If you want to be bowled over with comedy, don't throw your money down the drain. See Flushed Away...it's well-worth the plunge! Plus there's no actual poo in it. (If that's not good enough for an advertising blurb, what is?) In the glut of CGI-animated pictures these days, the odd truly clever one stands out. Thanks to the collaboration of American DreamWorks Animation and British Aardman Animations, Flushed Away proves to be a worthwhile outing for the whole family.
Aardman has, to date, made exclusively Claymation pictures (Chicken Run, Wallace and Gromit in Curse of the Were-Rabbit), but translating Nick Park's design style into CGI succeeds. Never mind that the mice look nothing like mice (what, Mickey did?). The detailed production design makes wonderlands of a deserted, upscale Kensington flat and a makeshift Little London of the sewers. In these play areas, a swift stream babbles with jokes and action.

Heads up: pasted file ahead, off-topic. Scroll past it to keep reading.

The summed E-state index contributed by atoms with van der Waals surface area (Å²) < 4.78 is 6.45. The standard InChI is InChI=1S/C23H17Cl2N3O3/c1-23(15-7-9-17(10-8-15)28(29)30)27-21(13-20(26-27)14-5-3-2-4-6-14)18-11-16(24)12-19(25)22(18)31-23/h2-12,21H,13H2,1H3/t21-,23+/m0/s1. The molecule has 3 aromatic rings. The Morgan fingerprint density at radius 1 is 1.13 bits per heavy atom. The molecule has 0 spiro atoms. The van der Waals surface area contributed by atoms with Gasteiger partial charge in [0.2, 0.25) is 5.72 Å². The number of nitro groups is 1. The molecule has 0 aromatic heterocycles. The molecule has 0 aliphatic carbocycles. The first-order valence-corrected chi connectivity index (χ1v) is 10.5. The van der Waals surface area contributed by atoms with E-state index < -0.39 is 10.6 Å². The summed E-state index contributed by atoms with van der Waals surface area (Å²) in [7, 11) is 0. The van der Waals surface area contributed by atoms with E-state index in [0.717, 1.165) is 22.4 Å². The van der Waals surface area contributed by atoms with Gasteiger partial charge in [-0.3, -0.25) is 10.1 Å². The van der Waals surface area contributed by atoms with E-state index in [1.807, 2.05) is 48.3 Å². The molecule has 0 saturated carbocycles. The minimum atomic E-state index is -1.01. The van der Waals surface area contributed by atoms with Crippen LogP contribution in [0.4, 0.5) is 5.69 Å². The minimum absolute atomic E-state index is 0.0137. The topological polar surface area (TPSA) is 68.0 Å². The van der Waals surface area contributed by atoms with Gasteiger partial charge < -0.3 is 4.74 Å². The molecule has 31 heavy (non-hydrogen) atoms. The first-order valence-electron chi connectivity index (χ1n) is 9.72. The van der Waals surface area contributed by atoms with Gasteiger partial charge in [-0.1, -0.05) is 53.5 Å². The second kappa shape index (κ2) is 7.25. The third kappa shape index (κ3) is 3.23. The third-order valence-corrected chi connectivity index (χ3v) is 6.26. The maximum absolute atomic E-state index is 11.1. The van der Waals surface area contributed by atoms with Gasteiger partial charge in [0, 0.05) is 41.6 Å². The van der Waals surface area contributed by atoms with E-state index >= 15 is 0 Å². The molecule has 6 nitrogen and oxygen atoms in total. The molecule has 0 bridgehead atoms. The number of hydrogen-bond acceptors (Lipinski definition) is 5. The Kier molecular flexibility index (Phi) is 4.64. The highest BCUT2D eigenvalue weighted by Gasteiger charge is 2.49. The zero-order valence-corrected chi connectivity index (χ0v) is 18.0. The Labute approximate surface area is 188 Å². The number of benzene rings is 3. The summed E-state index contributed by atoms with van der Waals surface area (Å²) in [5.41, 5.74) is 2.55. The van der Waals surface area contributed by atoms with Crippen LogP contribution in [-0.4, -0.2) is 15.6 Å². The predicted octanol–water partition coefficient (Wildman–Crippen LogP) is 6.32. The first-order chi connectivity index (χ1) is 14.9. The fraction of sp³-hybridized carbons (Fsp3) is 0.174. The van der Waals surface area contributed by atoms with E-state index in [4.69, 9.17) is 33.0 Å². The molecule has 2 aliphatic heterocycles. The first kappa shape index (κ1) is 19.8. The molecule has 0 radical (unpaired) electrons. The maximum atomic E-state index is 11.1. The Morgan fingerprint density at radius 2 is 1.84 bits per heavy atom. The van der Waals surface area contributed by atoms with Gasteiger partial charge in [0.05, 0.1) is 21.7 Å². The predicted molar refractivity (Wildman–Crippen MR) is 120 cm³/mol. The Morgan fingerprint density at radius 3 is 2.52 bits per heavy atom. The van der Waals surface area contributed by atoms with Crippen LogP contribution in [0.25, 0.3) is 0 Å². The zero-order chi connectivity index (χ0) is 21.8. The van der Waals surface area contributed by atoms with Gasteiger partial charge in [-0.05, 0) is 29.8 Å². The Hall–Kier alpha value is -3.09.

Just as DreamWorks and Aardman share production duties, Brit screenwriters Dick Clement & Ian La Frenais and American screenwriters Chris Lloyd & Joe Keenan (Frasier) and Will Davies share script duties (Tracey Ullman gets a "creative consultant" credit). The result is an amped-up version of Aardman's usual charming wit, a tactic that delivers quantity and quality. Refreshingly absent of obvious lessons—other than it's better not to be alone—Flushed Away is pure romp, more concerned with character, well-timed sight and sound gags, and witty banter than it is with smooth plotting.
Hugh Jackman voices Roddy, a clumsy mouse who takes an unscheduled trip into a sewer world that recreates London in refuse. Roddy discovers rodent brethren, as well as singing slugs (a cutesy running gag lifted from Babe's singing mice) and frog and rat gangsters. Ian McKellen plays the genocidal toad who wants to flush away the rat population (Bill Nighy, Andy Serkis, and Jean Reno are among the hench-beasties). Kate Winslet voices Roddy's spunky match, a scavenger with a scow dubbed the Jammy Dodger.
The repetitive plot machinations labor to propel the running time to 86 minutes (with slow-rolling credits), but the gags, the voice talent, and a versatile score by Harry Gregson-Williams keep spirits up. Besides, here's the only one of Hugh Jackman's six films this year to feature the star crooning "She's a Lady." Despite the title, Flushed Away is one of the few animated films of 2006 that doesn't stink.